There are a few errors in this book.  One of them appears on p. 201 where Honan states: “one Thursday evening Jane and Cassandra typically reached the dance at 8 p.m.” (italics are mine).  How could this be possible, since Jane was writing about this ball to Cassandra, who was staying at Mrs. Lloyd’s at the time?47 Is this yet another attempt at verisimilitude?  Also why “typically”?  And then on p. 248 the date quoted as “Friday, 1 July, 1808” should be “Thursday, 30 June, 1808.”48

Perhaps Honan is at his best when discussing the individual novels by Jane Austen, especially in his examination of Mansfield Park.49  This section of the book also contains an interesting idea by Honan regarding one of Jane’s letters: “Now I will try to write of something else, and it shall be a complete change of subject – ordination.”50  It is generally supposed that Jane Austen was referring to her next novel Mansfield Park, saying that its subject matter was ordination.  Honan puts forth a new interpretation of this letter stating that:


[Jane Austen] meant to tell her sister that after discussing her last novel she was changing her letter’s subject to thank Cassandra for enquiring about clerical ordination at James’ rectory; she of course never had said ‘ordination’ was the subject of Mansfield Park.51


Of the photographs included in Honan’s book, the one that caught my attention was that of Chawton House with the pond in the foreground.52  One sees a photo of Chawton House itself often enough, but not so often with the pond.  I was reminded of Jane Austen’s invitation to James Edward Austen to visit her at “a house by the side of a considerable pond.”53

Honan gives new insights into such aspects of Jane Austen’s life as the pressure she may have felt to prove herself through achievement, living as she did amongst brothers who were brilliant, talented, or steadily rising in their careers.  He also stresses the sense of failure Austen may have felt towards her family for not marrying to advantage.

I grant that extensive research has gone into this book and that Honan has new things to say about Jane Austen and her life.  But I feel that the two hats Honan wore – one of scholar-researcher and the other of story-teller of Jane Austen’s life – did not fit well together in this instance.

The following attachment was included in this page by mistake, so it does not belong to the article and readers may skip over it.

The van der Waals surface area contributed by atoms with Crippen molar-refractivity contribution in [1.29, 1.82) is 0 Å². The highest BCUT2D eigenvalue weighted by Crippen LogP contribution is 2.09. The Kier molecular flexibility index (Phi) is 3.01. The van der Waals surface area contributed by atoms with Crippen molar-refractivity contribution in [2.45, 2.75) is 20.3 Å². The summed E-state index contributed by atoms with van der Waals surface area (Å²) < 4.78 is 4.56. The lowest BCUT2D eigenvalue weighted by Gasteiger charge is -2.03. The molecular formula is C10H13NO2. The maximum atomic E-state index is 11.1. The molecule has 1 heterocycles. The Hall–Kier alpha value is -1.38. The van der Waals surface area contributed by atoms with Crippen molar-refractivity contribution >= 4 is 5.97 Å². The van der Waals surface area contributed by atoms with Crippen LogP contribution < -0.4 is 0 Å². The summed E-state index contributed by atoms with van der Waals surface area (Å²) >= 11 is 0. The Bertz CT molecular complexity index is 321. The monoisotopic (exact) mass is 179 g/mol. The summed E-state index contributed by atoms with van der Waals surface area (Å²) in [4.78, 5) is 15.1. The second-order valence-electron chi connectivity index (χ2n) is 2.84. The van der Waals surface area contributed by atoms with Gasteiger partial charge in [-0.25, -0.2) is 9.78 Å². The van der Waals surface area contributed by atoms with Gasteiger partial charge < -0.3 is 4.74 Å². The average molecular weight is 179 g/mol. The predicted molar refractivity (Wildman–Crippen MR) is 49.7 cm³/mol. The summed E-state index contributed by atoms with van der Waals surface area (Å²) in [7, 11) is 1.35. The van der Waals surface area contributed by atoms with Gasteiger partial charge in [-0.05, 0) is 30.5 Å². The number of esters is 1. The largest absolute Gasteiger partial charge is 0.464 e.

To summarize some of the discrepancies I found in the six biographies I read so far:


1.  Laski and Cecil both state that Mr. and Mrs. Austen went to Steventon immediately after their marriage in 1764.  Wilks and Honan claim they first went to Deane, and then to Steventon in 1771.


2.  The water colour portrait of Fanny Knight is generally accepted as being painted by Cassandra.  Wilks, Cecil, and Hodge all agree on this, Laski, however, gives it as “reputedly by Jane Austen,” and Honan does not name the painter.


3.  Laski states that Sir Charles Grandison was dictated by Anna Lefroy and that Jane Austen was merely an amanuensis.  Brian C. Southam considers the work to have been authored by young Jane herself.54


4.  Jane’s brother, Edward Austen (later Knight), has his birthdate given as 1768 by Laski and Wilks.  Cecil and Honan refer to the year 1767.  Tucker states: “Edward was privately baptized at Deane on 7 October 1767.  The year of his birth is usually given as 1768, but this is incorrect.  Not only is the year recorded plainly as 1767 in the Deane baptismal register, …55


After I finished the preceding six biographies, a nagging question remained – to read or not to read John Halperin’s The Life of Jane Austen.56  I had heard that it is “bad” from my Janeite friends.  But then I remembered the scene in Pride and Prejudice where Darcy “demands” that Elizabeth read his long letter out of “justice” (PP, 196).  I also remembered the scene in Emma where Mr. Knightley consents to read Frank Churchill’s equally lengthy letter: “as it seems a matter of justice, it shall be done” (E, 444).

It is with this sense of “doing justice,” then, that I started to read Halperin’s version.  Unfortunately, I was soon to be disappointed when I began to notice errors.  One of the earliest occurs on p. 5, where Halperin misquotes a passage from Henry Austen’s “Biographical Notice.”  Here the original word “impossible” is replaced by “possible.”57  But I need not dwell on numerous factual and interpretive errors, since Deirdre Le Faye has discussed them at length and added a list of errors of more than two pages in close type in The Review of English Studies, vol. XXXVII, No. 147, August 1986.  One American reader is said to have counted 176 factual errors.  Let me add just a few that I found:


1.  On p. 289 Halperin lists opinions of Emma that Jane gathered from her family and friends.  Halperin states that her “father ranked Emma below Sense and Sensibility and Pride and Prejudice (but above Mansfield Park).”  Not only was Jane’s father long since dead and could not have expressed an opinion of any sort, I could not even find this particular set of comparisons among those opinions recorded.58